Author(s): Mathai SC, Bueso M, Hummers LK, Boyce D, Lechtzin N,
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Abstract N-terminal pro-brain natriuretic peptide (NT-proBNP) is a marker of neurohormonal activation that is useful in the diagnosis and prognosis of various forms of pulmonary arterial hypertension (PAH). We sought to characterise and compare NT-proBNP in a cohort of PAH related to systemic sclerosis (PAH-SSc) and idiopathic PAH (IPAH) patients. NT-proBNP levels, collected from PAH-SSc and IPAH patients followed prospectively, were compared and correlated with haemodynamic variables. Cox proportional hazard models were created to assess the predictive value of NT-proBNP. 98 patients (55 PAH-SSc, 43 IPAH) were included. Haemodynamics were similar, except for lower mean pulmonary arterial pressure in PAH-SSc. NT-proBNP levels were significantly higher in PAH-SSc (3,419+/-3,784 versus 1,393+/-1,633 pg x mL(-1); p<0.01) and were more closely related to haemodynamics in PAH-SSc than IPAH. 28 patients died. NT-proBNP predicted survival (hazard ratio (HR) 3.18; p<0.01) in the overall cohort; however, when stratified by group, predicted survival only in PAH-SSc (HR 3.07, p<0.01 versus 2.02, p = 0.29 in IPAH). This is the first description showing NT-proBNP levels are 1) significantly higher in PAH-SSc than IPAH despite less severe haemodynamic perturbations, and 2) stronger predictors of survival in PAH-SSc, suggesting that neurohormonal regulation may differ between PAH-SSc and IPAH. Future studies to define pertinent mechanisms are warranted.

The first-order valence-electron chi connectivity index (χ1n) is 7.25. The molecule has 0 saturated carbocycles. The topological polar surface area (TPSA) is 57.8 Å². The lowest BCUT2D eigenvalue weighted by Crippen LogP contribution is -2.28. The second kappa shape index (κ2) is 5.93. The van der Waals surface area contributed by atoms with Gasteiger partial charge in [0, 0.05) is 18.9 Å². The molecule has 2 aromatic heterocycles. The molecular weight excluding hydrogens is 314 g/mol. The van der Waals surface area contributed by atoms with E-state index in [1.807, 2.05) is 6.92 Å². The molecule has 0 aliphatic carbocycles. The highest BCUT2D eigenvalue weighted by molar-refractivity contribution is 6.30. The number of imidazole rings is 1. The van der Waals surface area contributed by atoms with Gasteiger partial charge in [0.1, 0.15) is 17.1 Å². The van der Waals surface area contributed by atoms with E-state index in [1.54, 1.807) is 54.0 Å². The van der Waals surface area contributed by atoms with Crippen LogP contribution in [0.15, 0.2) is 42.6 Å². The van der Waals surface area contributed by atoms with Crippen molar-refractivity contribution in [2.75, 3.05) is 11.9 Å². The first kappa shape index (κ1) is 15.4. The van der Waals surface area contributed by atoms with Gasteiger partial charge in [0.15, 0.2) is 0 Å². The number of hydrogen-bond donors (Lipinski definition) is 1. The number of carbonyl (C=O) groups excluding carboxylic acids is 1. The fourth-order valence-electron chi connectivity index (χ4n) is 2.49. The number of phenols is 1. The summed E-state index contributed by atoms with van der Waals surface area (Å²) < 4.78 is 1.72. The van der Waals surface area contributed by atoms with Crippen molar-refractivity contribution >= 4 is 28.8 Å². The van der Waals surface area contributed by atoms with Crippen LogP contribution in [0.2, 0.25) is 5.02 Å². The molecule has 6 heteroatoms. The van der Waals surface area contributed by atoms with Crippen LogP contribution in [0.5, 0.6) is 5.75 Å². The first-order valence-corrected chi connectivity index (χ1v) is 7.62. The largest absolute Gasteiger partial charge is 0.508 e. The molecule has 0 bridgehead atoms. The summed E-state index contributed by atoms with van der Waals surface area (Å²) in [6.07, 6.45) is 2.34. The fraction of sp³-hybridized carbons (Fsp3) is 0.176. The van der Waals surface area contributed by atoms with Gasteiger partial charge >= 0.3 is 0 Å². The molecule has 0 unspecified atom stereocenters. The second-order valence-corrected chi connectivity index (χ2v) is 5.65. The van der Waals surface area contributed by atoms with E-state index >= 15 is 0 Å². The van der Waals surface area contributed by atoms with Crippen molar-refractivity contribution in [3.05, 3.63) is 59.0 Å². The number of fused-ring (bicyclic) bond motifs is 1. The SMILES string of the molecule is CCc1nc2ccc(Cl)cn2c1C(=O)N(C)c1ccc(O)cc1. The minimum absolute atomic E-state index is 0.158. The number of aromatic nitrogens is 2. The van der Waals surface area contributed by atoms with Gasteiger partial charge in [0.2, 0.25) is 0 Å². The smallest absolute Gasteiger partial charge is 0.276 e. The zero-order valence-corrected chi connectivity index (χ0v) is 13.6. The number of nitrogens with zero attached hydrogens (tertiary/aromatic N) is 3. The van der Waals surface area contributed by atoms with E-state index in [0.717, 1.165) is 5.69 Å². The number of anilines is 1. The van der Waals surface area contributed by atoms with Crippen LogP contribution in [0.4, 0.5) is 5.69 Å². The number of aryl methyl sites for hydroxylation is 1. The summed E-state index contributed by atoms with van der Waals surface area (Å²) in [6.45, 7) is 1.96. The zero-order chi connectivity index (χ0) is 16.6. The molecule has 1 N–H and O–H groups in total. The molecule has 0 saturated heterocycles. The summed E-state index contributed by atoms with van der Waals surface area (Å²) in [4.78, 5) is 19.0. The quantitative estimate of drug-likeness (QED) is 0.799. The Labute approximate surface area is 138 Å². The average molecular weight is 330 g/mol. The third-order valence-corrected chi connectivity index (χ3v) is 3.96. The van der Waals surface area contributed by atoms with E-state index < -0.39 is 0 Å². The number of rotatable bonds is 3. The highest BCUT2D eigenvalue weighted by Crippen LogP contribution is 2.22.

This article was published in Eur Respir J
and referenced in Clinical & Medical Biochemistry